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St Mary, Gosbeck, Suffolk

(52°9′27″N, 1°8′35″E)
TM 151 557
pre-1974 traditional (England and Wales) Suffolk
now Suffolk
  • Ron Baxter

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Feature Sets

Gosbeck is a dispersed parish lying some 7 miles N of the centre of Ipswich. The landscape is typical of the East Anglian plain; more or less flat and given over to arable cultivation. The parish is crossed by two streams that converge in the S and eventually run into the river Gipping NW of Ipswich, and their valleys lend some variation to the landscape. To the W is Gosbeck wood, an ancient wood covering approximately 25 hectares. The church is 0.6 mile west of the village centre, with the wood to its W and Church Farm to the N. The hall is at the NE end of the village, but the presence of Newton Hall at the SW end and a moated site 0.3 mile NW of the church may reflect the existence of several manors here until the 1820s.

The church is of knapped flint and comprises nave, chancel with north vestry and a tower built at the W end of the S nave wall and serving as a porch. The nave has a 12thc. N doorway and a plain 12thc. N window. Further evidence of the 12thc. origin of the nave is provided by the long and short quoins at its eastern angles. The S doorway is 14thc. and the other nave windows are 15thc. except for the W window, which has reticulated tracery (c.1320). A screen has been erected in line with the E wall of the tower, dividing the seated area from a W baptistery. There is no chancel arch and the chancel may be of c.1280-1300 to judge from the geometrical tracery of the E window, but that is a replacement dating (according to Mortlock) to the restoration of 1883. The S windows are single-light and headed with cusping. The entire chancel was rebuilt in 1848, including the vestry, which has a battlemented parapet. The tower is 14thc. with diagonal buttresses and a battlemented parapet with flushwork, pinnacles and gargoyles below it. There was a major restoration in 1848 and in 1883-84 the church was reseated and repaired by H. J. Green of Norwich. The 12thc. N doorway is described below.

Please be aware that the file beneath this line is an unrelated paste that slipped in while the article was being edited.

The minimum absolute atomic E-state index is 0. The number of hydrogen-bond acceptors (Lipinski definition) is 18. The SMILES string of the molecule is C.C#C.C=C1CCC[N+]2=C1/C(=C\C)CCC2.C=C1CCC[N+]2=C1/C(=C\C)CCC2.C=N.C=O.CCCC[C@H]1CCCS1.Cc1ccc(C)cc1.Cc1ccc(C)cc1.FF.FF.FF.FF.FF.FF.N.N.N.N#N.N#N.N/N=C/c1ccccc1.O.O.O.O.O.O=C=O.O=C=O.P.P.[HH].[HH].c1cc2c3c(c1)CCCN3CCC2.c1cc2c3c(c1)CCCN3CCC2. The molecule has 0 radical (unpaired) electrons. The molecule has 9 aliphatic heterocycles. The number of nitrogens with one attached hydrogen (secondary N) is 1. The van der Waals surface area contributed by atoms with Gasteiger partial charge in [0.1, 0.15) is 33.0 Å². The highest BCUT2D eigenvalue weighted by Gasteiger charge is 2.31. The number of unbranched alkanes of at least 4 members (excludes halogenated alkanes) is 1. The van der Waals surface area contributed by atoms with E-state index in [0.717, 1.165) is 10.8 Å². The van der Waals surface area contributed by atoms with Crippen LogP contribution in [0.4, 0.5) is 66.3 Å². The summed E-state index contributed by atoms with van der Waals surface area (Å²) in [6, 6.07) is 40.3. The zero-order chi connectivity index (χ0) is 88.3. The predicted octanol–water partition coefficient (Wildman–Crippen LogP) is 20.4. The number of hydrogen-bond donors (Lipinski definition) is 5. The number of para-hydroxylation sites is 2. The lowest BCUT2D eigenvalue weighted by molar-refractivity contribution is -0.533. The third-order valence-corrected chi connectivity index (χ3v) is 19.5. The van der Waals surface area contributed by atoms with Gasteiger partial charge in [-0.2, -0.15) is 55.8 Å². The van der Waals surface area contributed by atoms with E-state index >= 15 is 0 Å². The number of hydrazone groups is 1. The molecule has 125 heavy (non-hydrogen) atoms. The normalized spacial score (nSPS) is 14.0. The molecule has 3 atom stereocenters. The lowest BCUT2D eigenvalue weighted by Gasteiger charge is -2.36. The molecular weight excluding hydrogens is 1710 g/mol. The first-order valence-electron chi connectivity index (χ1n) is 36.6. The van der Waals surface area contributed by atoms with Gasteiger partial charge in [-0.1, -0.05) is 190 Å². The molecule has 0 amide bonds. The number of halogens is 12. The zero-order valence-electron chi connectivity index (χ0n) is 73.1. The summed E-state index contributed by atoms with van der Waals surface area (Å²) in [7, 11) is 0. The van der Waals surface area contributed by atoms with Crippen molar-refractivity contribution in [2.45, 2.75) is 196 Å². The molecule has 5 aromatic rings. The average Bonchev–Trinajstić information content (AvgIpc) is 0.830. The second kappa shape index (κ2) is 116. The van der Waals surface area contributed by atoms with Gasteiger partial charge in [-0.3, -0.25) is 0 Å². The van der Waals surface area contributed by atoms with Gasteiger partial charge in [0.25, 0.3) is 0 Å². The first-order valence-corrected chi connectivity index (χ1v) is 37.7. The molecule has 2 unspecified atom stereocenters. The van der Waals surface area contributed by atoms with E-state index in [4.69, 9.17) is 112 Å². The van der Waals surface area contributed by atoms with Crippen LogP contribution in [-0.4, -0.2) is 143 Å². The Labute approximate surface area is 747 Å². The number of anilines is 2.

Gosbeck does not appear in the Domesday Survey, but it seems likely that there were several manors here from an early date. Richard de Gosbeck was lord of the manor at the start of the 14thc., and upon his death in 1311 it passed to his son Ralph de Gosbeck. On the death of Ralph de Gosbeck the manor went to John Lampet, of Thorndon, who was married to Ralph's daughter and heir, Beatrice, and thence to Ellen their daughter, who was married to Sir William Jermy. John Jermy, son and heir of Sir William Jermy, held the manor, and had a grant of free warren here in 1343. It stayed in the same family at least until the 15thc., but was apparently granted by the crown to Gilbert Debenham, who died seised of it in 1481, when it passed to his son and heir, Sir Gilbert Debenham, Knt. By 1527 it was back with the Jermys, when it was included in a fine levied by Robert Norwich, serjeant at law, and others against John Jermy and others. In this is included the advowson of Gosbeck Church. A little later the manor had passed to Thomas Bedingfield, who died seised of it 15 March 1538, and was succeeded by his brother and heir, Robert Bedingfield. He was succeeded by Sir Edmund Bedingfield, who sold the manor in 1584 to William Style.

Benefice of Coddenham with Gosbeck and Hemingstone with Henley.


Exterior Features



Pevsner, Cautley and Mortlock suggest that the nave may be pre-Conquest on the basis of the E quoins. For Cautley the simple N doorway and window might also be Anglo-Saxon.

H. M. Cautley, Suffolk Churches and their Treasures. London 1937, 265.
D. P. Mortlock, The Popular Guide to Suffolk Churches: 2 Central Suffolk. Cambridge 1990, 92-93.
N. Pevsner, The Buildings of England: Suffolk. Harmondsworth 1961, rev. E. Radcliffe 1975, 232.